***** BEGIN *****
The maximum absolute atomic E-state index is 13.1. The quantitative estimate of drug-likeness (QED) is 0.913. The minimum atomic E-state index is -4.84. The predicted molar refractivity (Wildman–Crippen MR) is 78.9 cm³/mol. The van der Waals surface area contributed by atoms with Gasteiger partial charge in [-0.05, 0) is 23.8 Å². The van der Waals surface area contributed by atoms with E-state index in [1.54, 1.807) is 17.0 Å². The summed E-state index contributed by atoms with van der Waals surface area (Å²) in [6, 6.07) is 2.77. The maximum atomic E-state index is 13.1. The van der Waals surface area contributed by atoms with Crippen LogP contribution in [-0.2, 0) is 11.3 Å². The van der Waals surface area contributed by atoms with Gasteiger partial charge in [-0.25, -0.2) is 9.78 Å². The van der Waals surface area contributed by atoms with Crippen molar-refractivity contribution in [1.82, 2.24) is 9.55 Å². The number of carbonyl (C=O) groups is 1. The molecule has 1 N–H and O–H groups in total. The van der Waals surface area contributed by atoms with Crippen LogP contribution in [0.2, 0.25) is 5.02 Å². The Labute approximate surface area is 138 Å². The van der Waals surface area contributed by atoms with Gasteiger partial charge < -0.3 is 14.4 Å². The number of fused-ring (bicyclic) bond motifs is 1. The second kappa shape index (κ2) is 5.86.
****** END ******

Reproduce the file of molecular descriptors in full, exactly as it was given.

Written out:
The maximum absolute atomic E-state index is 13.1. The quantitative estimate of drug-likeness (QED) is 0.913. The minimum atomic E-state index is -4.84. The predicted molar refractivity (Wildman–Crippen MR) is 78.9 cm³/mol. The van der Waals surface area contributed by atoms with Gasteiger partial charge in [-0.05, 0) is 23.8 Å². The van der Waals surface area contributed by atoms with E-state index in [1.54, 1.807) is 17.0 Å². The summed E-state index contributed by atoms with van der Waals surface area (Å²) in [6, 6.07) is 2.77. The maximum atomic E-state index is 13.1. The van der Waals surface area contributed by atoms with Crippen LogP contribution in [-0.2, 0) is 11.3 Å². The van der Waals surface area contributed by atoms with Gasteiger partial charge in [-0.25, -0.2) is 9.78 Å². The van der Waals surface area contributed by atoms with Crippen molar-refractivity contribution in [1.82, 2.24) is 9.55 Å². The number of carbonyl (C=O) groups is 1. The molecule has 1 N–H and O–H groups in total. The van der Waals surface area contributed by atoms with Crippen LogP contribution in [0.2, 0.25) is 5.02 Å². The Labute approximate surface area is 138 Å². The van der Waals surface area contributed by atoms with Gasteiger partial charge < -0.3 is 14.4 Å². The number of fused-ring (bicyclic) bond motifs is 1. The second kappa shape index (κ2) is 5.86.